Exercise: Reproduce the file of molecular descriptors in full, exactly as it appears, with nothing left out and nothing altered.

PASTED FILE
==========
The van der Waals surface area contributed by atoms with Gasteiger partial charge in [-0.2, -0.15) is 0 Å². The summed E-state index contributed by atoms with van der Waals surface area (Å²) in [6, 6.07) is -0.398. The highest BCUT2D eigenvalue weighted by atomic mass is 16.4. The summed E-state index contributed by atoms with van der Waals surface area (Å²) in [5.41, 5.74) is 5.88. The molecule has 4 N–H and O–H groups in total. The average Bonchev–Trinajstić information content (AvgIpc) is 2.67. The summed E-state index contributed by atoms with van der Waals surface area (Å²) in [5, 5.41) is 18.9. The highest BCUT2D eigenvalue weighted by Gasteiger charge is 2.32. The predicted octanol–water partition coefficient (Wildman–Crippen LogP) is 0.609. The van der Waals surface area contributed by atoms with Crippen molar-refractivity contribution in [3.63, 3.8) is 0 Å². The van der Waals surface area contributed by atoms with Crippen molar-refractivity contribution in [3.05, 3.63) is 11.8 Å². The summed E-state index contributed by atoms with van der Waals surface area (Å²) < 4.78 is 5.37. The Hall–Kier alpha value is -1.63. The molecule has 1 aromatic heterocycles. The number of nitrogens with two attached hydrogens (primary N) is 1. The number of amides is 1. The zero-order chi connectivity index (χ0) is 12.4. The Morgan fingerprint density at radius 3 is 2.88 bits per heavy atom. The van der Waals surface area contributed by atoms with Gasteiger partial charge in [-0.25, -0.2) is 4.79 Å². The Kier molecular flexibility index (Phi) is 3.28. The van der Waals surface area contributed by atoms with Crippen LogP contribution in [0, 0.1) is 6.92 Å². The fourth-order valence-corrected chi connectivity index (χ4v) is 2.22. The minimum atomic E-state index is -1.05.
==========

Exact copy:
The van der Waals surface area contributed by atoms with Gasteiger partial charge in [-0.2, -0.15) is 0 Å². The summed E-state index contributed by atoms with van der Waals surface area (Å²) in [6, 6.07) is -0.398. The highest BCUT2D eigenvalue weighted by atomic mass is 16.4. The summed E-state index contributed by atoms with van der Waals surface area (Å²) in [5.41, 5.74) is 5.88. The molecule has 4 N–H and O–H groups in total. The average Bonchev–Trinajstić information content (AvgIpc) is 2.67. The summed E-state index contributed by atoms with van der Waals surface area (Å²) in [5, 5.41) is 18.9. The highest BCUT2D eigenvalue weighted by Gasteiger charge is 2.32. The predicted octanol–water partition coefficient (Wildman–Crippen LogP) is 0.609. The van der Waals surface area contributed by atoms with Crippen molar-refractivity contribution in [3.63, 3.8) is 0 Å². The van der Waals surface area contributed by atoms with Crippen molar-refractivity contribution in [3.05, 3.63) is 11.8 Å². The summed E-state index contributed by atoms with van der Waals surface area (Å²) < 4.78 is 5.37. The Hall–Kier alpha value is -1.63. The molecule has 1 aromatic heterocycles. The number of nitrogens with two attached hydrogens (primary N) is 1. The number of amides is 1. The zero-order chi connectivity index (χ0) is 12.4. The Morgan fingerprint density at radius 3 is 2.88 bits per heavy atom. The van der Waals surface area contributed by atoms with Gasteiger partial charge in [-0.25, -0.2) is 4.79 Å². The Kier molecular flexibility index (Phi) is 3.28. The van der Waals surface area contributed by atoms with Crippen LogP contribution in [0, 0.1) is 6.92 Å². The fourth-order valence-corrected chi connectivity index (χ4v) is 2.22. The minimum atomic E-state index is -1.05.